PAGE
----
Strategic Project Objectives

During the past 2000 years many changes have occurred in our environment. Most of these changes have been brought about by climatic variations which have altered the hydrologic regime and the stability of vegetational cover on the land's surface. The lake basins of the northern Great Plains reflect these changes by variations in rate and nature of the sediment deposited. In recent times, humans have become involved in influencing the hydrology of the watersheds by such activities as plowing, cropping, construction, paving, and drainage diversion. Addition of contaminants and pollutants can also result as a direct consequence of these and other human activities. Furthermore, it is now well documented that the atmospheric concentration of CO2 and other greenhouse gases has increased exponentially since the mid-nineteenth century, in part due to anthropogenic deforestation and related land use changes, and to increased combustion of fossil fuels. It is clear that human activities are accelerating the rate of increase and that the continued exponential increase will likely lead to significant environmental degradation and global warming.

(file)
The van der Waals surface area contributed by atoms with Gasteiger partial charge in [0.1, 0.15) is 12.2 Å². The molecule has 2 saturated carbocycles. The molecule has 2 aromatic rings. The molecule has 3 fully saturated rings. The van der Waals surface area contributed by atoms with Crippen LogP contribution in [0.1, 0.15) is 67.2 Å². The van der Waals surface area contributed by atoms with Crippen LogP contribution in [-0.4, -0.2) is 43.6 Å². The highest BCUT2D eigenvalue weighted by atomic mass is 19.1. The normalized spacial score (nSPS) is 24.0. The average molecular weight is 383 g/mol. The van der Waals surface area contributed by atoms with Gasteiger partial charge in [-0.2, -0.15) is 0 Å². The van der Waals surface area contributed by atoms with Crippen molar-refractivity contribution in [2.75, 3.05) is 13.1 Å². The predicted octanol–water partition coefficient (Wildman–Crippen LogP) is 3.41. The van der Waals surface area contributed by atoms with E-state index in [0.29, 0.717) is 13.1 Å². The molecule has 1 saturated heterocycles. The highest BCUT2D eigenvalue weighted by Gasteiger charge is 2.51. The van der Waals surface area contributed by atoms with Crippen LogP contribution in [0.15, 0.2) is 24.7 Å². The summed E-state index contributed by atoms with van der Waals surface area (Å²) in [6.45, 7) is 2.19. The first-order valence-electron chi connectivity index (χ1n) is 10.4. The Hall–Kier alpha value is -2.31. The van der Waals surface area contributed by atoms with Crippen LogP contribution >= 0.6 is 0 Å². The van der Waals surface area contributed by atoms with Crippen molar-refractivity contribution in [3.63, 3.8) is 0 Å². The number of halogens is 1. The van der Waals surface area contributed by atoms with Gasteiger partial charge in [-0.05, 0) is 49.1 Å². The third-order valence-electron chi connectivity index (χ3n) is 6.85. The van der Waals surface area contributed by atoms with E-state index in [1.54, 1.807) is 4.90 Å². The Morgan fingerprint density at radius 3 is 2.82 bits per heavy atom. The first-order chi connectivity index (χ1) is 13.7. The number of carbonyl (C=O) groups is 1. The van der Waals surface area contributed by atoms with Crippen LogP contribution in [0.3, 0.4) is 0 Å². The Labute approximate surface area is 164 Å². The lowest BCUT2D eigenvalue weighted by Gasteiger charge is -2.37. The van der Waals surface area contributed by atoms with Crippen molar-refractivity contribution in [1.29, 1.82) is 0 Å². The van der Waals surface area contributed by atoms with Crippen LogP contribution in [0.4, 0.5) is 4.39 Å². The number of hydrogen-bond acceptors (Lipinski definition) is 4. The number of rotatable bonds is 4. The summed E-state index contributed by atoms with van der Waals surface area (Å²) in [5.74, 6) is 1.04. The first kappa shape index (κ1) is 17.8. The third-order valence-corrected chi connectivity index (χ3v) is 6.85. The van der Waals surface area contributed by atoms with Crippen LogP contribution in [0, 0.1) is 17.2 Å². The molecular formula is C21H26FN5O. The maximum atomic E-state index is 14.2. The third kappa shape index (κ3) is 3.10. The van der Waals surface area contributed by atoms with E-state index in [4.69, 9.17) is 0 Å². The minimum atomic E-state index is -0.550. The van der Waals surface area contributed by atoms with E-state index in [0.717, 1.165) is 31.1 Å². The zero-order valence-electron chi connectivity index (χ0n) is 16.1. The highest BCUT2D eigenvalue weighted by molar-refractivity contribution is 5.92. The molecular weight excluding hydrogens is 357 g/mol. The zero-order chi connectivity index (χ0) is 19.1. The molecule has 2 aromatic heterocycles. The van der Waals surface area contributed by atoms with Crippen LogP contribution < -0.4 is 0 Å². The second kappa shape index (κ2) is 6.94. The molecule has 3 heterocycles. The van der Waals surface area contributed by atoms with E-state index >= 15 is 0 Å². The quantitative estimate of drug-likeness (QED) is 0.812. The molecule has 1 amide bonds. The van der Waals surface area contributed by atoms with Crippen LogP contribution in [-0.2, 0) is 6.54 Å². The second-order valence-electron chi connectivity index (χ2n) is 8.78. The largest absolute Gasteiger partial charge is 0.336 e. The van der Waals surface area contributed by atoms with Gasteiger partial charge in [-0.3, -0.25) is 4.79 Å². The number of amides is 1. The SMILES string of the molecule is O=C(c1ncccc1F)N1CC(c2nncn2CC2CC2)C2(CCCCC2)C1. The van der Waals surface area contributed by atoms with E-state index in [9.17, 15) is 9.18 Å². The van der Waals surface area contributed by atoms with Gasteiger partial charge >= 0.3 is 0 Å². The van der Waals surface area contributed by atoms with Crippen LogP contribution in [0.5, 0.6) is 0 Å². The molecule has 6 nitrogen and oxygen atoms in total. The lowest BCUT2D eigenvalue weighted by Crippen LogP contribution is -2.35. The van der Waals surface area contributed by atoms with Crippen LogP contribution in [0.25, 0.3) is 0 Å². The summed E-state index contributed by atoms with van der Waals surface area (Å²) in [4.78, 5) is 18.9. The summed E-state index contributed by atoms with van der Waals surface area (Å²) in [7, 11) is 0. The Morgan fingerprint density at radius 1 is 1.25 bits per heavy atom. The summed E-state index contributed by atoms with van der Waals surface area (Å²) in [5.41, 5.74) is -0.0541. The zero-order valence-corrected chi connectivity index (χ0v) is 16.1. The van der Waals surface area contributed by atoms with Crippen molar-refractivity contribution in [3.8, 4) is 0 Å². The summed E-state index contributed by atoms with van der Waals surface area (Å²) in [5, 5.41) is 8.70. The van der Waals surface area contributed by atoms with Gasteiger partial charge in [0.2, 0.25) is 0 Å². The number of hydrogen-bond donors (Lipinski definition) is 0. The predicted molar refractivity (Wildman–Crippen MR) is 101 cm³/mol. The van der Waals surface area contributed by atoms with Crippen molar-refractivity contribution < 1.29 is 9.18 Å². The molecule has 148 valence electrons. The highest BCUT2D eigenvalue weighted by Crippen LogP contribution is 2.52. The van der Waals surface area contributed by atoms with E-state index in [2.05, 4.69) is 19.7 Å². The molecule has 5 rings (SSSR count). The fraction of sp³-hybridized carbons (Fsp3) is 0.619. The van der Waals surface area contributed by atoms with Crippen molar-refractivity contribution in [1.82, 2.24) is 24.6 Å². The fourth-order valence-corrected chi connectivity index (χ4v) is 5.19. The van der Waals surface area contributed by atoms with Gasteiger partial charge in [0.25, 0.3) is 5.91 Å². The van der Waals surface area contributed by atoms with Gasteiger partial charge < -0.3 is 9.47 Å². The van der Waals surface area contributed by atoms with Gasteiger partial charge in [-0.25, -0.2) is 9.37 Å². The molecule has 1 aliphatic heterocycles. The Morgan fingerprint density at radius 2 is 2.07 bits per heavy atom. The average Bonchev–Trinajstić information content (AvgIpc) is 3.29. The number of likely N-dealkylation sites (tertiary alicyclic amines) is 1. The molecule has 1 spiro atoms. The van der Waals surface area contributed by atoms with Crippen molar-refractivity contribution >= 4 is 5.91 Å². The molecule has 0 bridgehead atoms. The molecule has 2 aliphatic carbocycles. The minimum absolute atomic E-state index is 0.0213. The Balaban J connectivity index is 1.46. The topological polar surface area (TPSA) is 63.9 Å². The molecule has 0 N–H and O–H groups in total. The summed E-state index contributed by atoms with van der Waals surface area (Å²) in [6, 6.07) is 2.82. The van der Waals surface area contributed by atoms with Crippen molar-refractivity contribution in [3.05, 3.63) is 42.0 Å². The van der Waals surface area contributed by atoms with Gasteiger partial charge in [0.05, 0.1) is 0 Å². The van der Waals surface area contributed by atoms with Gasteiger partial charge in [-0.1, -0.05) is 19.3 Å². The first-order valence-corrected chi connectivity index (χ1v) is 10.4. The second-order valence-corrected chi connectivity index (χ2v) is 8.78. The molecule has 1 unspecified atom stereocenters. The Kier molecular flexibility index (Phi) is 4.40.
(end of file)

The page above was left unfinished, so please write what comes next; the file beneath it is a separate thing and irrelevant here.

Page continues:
In the context of the northern Great Plains, it is evident from previous research that the complex dynamics of large open-drainage lakes (e.g., Lake Manitoba, Lake Winnipeg, Lake Winnipegosis) make them less desirable sites for paleoenvironmental analyses. In these large open systems with very large catchments, water levels are controlled by the complex interaction of tectonics, basin sedimentology, drainage basin changes, as well as climate. Similarly, playas and other episodically dry wetland basins, which comprise the greatest proportion of lacustrine environments in the Great Plains, present difficulties because high-discharge events as well as extended dry episodes can remove sedimentary records. These attributes make it difficult to establish a continuous and accurate chronology.